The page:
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ICS-6 scientists receive funding to study commonalities of neurodegenerative diseases

Jülich/Düsseldorf, 19 November 2015 – Scientists from Forschungszentrum Jülich's ICS-6 have received a two-year grant from the international BAND initiative, which aims to stimulate research across neurodegenerative disorders such as Alzheimer's and Parkinson's disease. Within the project, potential interactions between disease-specific protein aggregates will be explored, which could serve to provide biomarkers for an earlier and more reliable diagnosis. The study will make use of the innovative analytic method sFIDA, which the scientists had previously developed for the early detection of Alzheimer’s disease. The sFIDA technology was showcased this week at MEDICA 2015 in Düsseldorf. North-Rhine Westfalia’s Minister for Innovation, Science and Research Svenja Schulze visited the scientists to learn more about the project.

In recent years it has been found that neurodegenerative disorders such as Alzheimer’s and Parkinson’s often share overlapping symptoms, making it at times difficult to differentiate them from one another when posing a clinical diagnosis. New laboratory tests that measure protein aggregates as specific disease biomarkers could enable a much earlier and more reliable detection. However, the observed symptom overlap itself may be rooted in unknown interactions between different disease-related aggregate forms. Four leading international research funding organisations — the U.S.-based Alzheimer's Association and The Michael J. Fox Foundation for Parkinson's Research, the Weston Brain Institute in Canada, and Alzheimer's Research UK — have therefore jointly established the initiative Biomarkers Across Neurodegenerative Diseases (BAND), which supports projects aiming to elucidate these molecular links that possibly connect different brain deteriorating disorders.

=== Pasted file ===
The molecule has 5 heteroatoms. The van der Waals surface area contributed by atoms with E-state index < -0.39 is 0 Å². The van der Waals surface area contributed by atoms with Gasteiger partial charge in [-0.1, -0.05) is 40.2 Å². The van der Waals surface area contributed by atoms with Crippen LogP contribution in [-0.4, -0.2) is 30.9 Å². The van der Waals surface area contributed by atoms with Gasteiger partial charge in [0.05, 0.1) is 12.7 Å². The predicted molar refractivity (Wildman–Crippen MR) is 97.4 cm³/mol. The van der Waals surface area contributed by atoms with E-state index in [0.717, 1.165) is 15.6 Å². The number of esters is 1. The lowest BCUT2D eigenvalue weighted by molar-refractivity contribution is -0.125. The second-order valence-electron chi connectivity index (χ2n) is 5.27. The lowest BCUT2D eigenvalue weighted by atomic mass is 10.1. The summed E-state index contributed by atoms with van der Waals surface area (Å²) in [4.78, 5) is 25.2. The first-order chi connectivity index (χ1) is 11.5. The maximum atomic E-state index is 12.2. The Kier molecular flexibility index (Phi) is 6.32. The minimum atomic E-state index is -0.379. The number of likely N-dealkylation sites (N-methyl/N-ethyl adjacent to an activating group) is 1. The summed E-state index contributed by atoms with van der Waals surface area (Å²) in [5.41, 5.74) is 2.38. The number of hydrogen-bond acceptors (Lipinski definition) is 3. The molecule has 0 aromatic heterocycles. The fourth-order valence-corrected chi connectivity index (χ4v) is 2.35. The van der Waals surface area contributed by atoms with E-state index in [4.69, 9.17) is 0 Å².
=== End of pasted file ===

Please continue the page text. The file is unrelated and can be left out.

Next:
Among the recipients of one of the grants (maximum $150,000 over two years) from the initiative is a team headed by Prof. Dieter Willbold and Dr. Oliver Bannach at Jülich’s Institute of Complex Systems, Structural Biochemistry (ICS-6). Previously, the scientists had already established a method called sFIDA for a biomarker-based diagnosis of Alzheimer’s disease. sFIDA uses fluorescent markers to make the aggregates visible under a fluorescence microscope and quantifies them as a disease biomarker. In an ongoing project funded by Germany’s Federal Ministry of Education and Research, sFIDA is currently being optimized and validated for potential clinical use.

A unique feature of sFIDA is that it does not only allow counting of aggregates but also makes it possible to analyse their exact composition. In the newly funded project, the sFIDA technology will be used to measure several other types of protein aggregates occurring in various neurodegenerative diseases, including Parkinson’s disease and ALS.

"We will specifically screen patient samples for the presence of pure and hybrid aggregates, which are composed of two or more disease-related protein species", Prof. Willbold explains. "This could bring us closer to well-defined biomarkers to allow differential diagnostics and improve our understanding of the interactions at the molecular level."

At the World Forum for Medicine, the MEDICA 2015 (16. - 19. November) in Düsseldorf, the ICS-6 currently presents the sFIDA method. The stand was visited by NRW’s Minister for Innovation, Science and Research Svenja Schulze, who informed herself on the progress the project has made since her last visit 12 months ago.

Stand auf der Medicafrom the left: Dr. Tuyen Bujnicki (ICS-6), Dr. Andrea Mahr (unit Technology Transfer), Dr. Dagmar Jürgens and Prof. Dieter Willbold (ICS-6) with NRW science minister Svenja Schulze at the stand of Forschungszentrum Jülich.
Copyright: MIWF/Rainer Hotz

Further Information:

Institute of Complex Systems, Structural Biochemistry (ICS-6)

Research on Alzheimer's Disease at Forschungszentrum Jülich


Prof. Dr. Dieter Willbold
Institute of Complex Systems, Structural Biochemistry (ICS-6)
Tel.: +49 2461 61-2100

Press Contact:

Peter Zekert, Science Journalist
Institute of Complex Systems, Structural Biochemistry (ICS-6)
Tel.: +49 2461 61-9711